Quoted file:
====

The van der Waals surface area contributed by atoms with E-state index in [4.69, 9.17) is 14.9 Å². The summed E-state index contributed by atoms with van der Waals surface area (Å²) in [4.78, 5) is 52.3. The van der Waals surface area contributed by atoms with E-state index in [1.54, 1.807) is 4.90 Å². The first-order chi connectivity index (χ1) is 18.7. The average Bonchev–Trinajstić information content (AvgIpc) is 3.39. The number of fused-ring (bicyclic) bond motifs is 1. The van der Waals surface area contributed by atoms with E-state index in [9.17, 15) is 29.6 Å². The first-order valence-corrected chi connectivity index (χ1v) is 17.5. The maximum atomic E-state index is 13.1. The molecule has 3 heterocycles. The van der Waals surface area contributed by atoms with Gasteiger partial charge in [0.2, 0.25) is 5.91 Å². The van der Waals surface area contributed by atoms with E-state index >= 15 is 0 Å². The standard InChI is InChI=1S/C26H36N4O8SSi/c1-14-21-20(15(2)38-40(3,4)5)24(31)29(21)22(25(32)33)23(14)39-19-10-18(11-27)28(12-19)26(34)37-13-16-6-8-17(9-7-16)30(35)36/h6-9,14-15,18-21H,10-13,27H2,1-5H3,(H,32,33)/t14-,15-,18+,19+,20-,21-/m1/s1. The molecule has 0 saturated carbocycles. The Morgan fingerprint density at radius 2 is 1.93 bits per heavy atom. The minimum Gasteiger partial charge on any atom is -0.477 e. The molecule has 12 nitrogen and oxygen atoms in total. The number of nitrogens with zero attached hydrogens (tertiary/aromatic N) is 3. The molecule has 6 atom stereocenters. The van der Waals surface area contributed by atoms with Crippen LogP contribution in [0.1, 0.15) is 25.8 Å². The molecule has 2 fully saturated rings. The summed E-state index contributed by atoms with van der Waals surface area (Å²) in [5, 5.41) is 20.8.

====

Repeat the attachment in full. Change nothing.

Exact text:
The van der Waals surface area contributed by atoms with E-state index in [4.69, 9.17) is 14.9 Å². The summed E-state index contributed by atoms with van der Waals surface area (Å²) in [4.78, 5) is 52.3. The van der Waals surface area contributed by atoms with E-state index in [1.54, 1.807) is 4.90 Å². The first-order chi connectivity index (χ1) is 18.7. The average Bonchev–Trinajstić information content (AvgIpc) is 3.39. The number of fused-ring (bicyclic) bond motifs is 1. The van der Waals surface area contributed by atoms with E-state index in [9.17, 15) is 29.6 Å². The first-order valence-corrected chi connectivity index (χ1v) is 17.5. The maximum atomic E-state index is 13.1. The molecule has 3 heterocycles. The van der Waals surface area contributed by atoms with Gasteiger partial charge in [0.2, 0.25) is 5.91 Å². The van der Waals surface area contributed by atoms with E-state index >= 15 is 0 Å². The standard InChI is InChI=1S/C26H36N4O8SSi/c1-14-21-20(15(2)38-40(3,4)5)24(31)29(21)22(25(32)33)23(14)39-19-10-18(11-27)28(12-19)26(34)37-13-16-6-8-17(9-7-16)30(35)36/h6-9,14-15,18-21H,10-13,27H2,1-5H3,(H,32,33)/t14-,15-,18+,19+,20-,21-/m1/s1. The molecule has 0 saturated carbocycles. The Morgan fingerprint density at radius 2 is 1.93 bits per heavy atom. The minimum Gasteiger partial charge on any atom is -0.477 e. The molecule has 12 nitrogen and oxygen atoms in total. The number of nitrogens with zero attached hydrogens (tertiary/aromatic N) is 3. The molecule has 6 atom stereocenters. The van der Waals surface area contributed by atoms with Crippen LogP contribution in [0.1, 0.15) is 25.8 Å². The molecule has 2 fully saturated rings. The summed E-state index contributed by atoms with van der Waals surface area (Å²) in [5, 5.41) is 20.8.